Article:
The 16th December 1979 witnessed a key event in the global geopolitics surrounding the trade of oil when Libya and Indonesia, two members of the Organisation of Petroleum Exporting Countries (OPEC), announced their intention to raise the price of their oil by $4 and $2 a barrel respectively. The 1970s witnessed several major oil crises, and the actions of Libya and Indonesia capped off a particularly tumultuous year that had seen the price of oil double from $50 to $101 per barrel.
An energy crisis had gripped the world from the start of 1979, centred around events in Iran, one of the founding nations of OPEC. A strike of workers at the Iranian oilfield, combined with the massive upheaval of the country’s January revolution, had seriously disrupted oil production in one of the most important exporters of the commodity. By the time America became embroiled in the Iranian hostage crisis in November, oil prices were already well on their way to a record high, and the world was feeling the effects of an “oil shock”.
Initially, the other countries in OPEC increased their output to offset the slump in production from Iran. It was hoped that by doing this they could protect the oil market form dramatic increases in price. It soon became clear however, that price increases were going to continue anyway. The actions on the 16th December were taken on the eve of OPEC’s annual price setting meeting in Caracas. It was hoped that by making a small, controlled adjustment in price, further uncontrolled inflation could be avoided.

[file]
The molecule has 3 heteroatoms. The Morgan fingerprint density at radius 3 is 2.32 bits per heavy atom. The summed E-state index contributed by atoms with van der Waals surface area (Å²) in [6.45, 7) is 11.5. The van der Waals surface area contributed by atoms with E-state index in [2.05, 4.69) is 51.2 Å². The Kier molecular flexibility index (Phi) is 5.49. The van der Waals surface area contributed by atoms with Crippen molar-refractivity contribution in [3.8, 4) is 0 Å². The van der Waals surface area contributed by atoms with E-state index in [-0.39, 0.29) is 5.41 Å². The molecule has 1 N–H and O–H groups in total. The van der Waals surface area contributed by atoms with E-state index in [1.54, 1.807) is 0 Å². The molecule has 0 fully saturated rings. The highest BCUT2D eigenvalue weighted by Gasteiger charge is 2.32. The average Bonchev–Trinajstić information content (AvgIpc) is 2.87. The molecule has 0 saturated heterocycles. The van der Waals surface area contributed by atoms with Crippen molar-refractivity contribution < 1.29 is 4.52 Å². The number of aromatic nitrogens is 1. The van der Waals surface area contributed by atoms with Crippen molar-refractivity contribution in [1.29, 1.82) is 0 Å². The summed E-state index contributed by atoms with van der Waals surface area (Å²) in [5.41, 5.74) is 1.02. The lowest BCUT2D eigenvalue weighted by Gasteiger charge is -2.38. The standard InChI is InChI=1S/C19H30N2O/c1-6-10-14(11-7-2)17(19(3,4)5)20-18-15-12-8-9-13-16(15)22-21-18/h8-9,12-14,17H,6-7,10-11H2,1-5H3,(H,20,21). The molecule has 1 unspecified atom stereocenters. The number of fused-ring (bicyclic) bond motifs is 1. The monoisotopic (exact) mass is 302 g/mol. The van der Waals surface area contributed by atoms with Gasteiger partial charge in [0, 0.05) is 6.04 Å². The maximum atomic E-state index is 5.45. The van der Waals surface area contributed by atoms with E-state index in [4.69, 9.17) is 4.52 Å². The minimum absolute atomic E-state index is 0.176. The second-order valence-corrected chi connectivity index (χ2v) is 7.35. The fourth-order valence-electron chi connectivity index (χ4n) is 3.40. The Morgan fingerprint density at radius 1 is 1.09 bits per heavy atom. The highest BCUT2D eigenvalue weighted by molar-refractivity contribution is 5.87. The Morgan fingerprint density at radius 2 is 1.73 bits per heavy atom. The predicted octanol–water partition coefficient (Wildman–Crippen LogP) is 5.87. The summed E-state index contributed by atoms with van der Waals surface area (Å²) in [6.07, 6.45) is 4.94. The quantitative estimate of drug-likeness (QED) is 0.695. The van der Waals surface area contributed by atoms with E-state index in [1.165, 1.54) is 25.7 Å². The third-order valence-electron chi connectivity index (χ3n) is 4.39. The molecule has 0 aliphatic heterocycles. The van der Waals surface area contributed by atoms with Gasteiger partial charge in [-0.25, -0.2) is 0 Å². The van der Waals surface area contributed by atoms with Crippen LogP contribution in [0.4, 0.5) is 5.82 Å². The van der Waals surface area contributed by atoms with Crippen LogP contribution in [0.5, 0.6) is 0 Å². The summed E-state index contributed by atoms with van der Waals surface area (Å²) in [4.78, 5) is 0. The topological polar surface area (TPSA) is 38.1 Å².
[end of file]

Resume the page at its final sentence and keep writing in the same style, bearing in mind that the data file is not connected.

OPEC was founded in 1960 by Iran, Iraq, Kuwait, Venezuela and Saudi Arabia, with other countries joining over the years, leading to its current twelve members. The enormous power it could wield internationally was first demonstrated in 1973. In resentment of Western support of Israel in the Yom Kippur War, the OPEC countries issued an oil embargo. This saw the price of oil jump from $17 a barrel to $55 in the space of a year. Since its formation, OPEC had been steadily increasing oil production year on year. From 1973 however, production remained constant for six years, to support the artificial price increase.
The first oil crisis of the 1970s was the direct result of OPEC’s actions, while the second was a consequence of domestic events in Iran, the disruption of which OPEC tried to reduce. What was clear from both events however, was the massive role OPEC could play in deciding the price of oil, and the very real effects the availability of oil could have in Western countries.
In the United Kingdom, the 1973/74 Oil Crisis led to a drastic increase in the cost of living. It also contributed to the energy shortage that culminated in the Three Day Week – when industry and business were restricted to conserve energy. Longer term, the rise in production costs that went along with increased fuel prices resulted in the accelerated decline of the country’s already vulnerable manufacturing sector.
Similarly, in the United States, the 1979 crisis led to panic over gasoline supplies and shortages in the oil used for heating. The popular, but hugely inefficient ‘gas guzzling’ cars produced by American car manufacturers quickly became an expensive luxury due to the huge costs involved in fueling them. Smaller, fuel efficient Japanese cars from companies such as Honda and Toyota became popular, and the American car industry entered a decline the effects of which are still very visible today, particularly in Detroit.
Internationally, the increasing influence of OPEC led to a shift in policy for oil importers. Countries that could reliably produce oil, but were not a member of OPEC, suddenly became hugely significant. The USA and UK started to invest in oil streams closer to home – Alaska and the North Sea respectively, to reduce the dependency on OPEC suppliers.
The dynamic of international relations established in the 1970s has continued since. The price of oil fluctuates for a variety of reasons, and OPEC continues to exert a powerful influence, whether directly affecting the price, or as in the case of 1979, being able to regulate it in the wake of national and international upheavals.
*All figures for the price of oil in this article have been adjusted to the dollar value of 2013
Image courtesy of: Dirk Ingo Franke